Okay, you know the drill. In fact, I feel like I invented it. You muddle through the first week of the year gung-ho. With your resolutions in hand you head to the gym and log every calorie you eat on Loseit.com.
Week two arrived early this morning and I couldn’t wait to weigh in. Holy Moly, I lost the two pounds Loseit.com promised and there was nothing off limits.
Incidentally, if you haven’t heard of this site, it would be worth your time to check it out. It’s the most user-friendly of all weight loss sites and I can’t tell you how motivational it is. I log in everything I plan to consume during the day ahead, and it tells me how many calories I have left and the nutritional make-up. After my work-out it tells me how many calories I can add back to the day.
You even earn badges for being a good girl. I feel like a brownie scout again!
For me, this has been the magic tool I’ve been missing. Even if your goal isn’t weight loss, you can easily assess where you are deficient in nutrients.
It has also helped me in other areas where I tend to gulp air instead of taking baby steps. If you waste your day watching a Jerry Springer marathon, chances are you’re an unhappy, frustrated person.
Here are a few strategies from Life Coach Jerry Grosman on how to ramp up your days and reach your goals.
- Decide what is most important in your life. Is it your family, your health, your dog? Then, block out time to spend on these aspects in your planner (come on, I know you have a planner). If you don’t make them a priority, you become a marionette, responding to life by having your strings pulled. (I pencil in my workout qat 10 a.m. each morning because that’s when there’s no one at the gym but me.)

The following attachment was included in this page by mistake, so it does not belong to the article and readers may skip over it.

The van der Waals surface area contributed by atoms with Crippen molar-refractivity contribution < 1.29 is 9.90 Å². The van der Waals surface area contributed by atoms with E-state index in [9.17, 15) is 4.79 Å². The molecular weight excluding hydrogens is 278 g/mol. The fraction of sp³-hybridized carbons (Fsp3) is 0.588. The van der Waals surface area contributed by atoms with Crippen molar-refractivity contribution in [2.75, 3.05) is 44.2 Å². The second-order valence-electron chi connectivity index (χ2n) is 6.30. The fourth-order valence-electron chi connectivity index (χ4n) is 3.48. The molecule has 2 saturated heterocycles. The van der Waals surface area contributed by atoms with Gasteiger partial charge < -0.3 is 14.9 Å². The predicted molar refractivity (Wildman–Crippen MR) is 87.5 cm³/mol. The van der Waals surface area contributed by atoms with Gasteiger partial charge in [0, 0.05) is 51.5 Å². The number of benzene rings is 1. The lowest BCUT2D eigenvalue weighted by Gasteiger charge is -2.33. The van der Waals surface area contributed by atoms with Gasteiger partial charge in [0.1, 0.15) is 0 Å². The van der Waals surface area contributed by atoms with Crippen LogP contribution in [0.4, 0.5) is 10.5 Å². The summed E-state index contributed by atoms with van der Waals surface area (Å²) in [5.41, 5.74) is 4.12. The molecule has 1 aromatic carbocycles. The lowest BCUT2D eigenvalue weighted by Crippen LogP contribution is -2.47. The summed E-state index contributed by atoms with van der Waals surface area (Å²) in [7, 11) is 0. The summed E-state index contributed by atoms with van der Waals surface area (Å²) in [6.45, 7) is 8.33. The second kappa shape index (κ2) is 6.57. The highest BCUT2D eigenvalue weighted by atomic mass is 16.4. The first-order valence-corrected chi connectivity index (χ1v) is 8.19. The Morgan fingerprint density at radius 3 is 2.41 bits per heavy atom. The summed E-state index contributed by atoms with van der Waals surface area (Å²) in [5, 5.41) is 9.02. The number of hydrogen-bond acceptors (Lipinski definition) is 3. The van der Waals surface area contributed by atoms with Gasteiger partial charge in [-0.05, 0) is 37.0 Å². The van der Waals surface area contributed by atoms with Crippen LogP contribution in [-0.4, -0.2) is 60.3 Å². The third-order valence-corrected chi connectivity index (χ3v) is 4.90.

- Take planning tips from four-legged gurus. Take a lesson from my dog–(no I am not crazy, read on). My fluffy white guru Sammie doesn’t see the whole yard and thinks, "where do I begin digging it up" or "what if I can’t remove the flowers and plants with my paws" or "when I was a puppy, I came from a dysfunctional litter so I can’t do this." She just goes in there and picks a space to begin her "project." The advantage that you have over Sammie is that you can learn from other "dogs" who have been there before and, thus, speed up the learning curve.
- Don’t live in your day planner. I am guilty of this at times. I know it feels good to write down your to-do list in minute detail in your planner and plan each action step of the day in a-b-c priority. The best thing to do is learn from my wife, who has never carried a planner with even half-inch rings. She takes a white piece of paper and writes down her goals and then (this is the kicker) DOES them. You want to get to a point where you don’t spend more time with your planner than your dog, cat, significant other, or child. It is a tool designed to serve you much like the cell phone, email, and pager that exist everywhere today (I even see them in movie theatres). Get it down on paper and then create the reality from that.
- Establish a starting point or baseline. For example, if you are overweight and you want to lose weight. With such a general goal, you may have trouble keeping your progress, but if you know that you are 180 pounds and you want to be at 150 pounds, then you have "a track to run on." The first question I ask my coaching clients is, "Where are you today in pursuit of this goal?" That gives you the clearest picture of what you have to do to get to the end.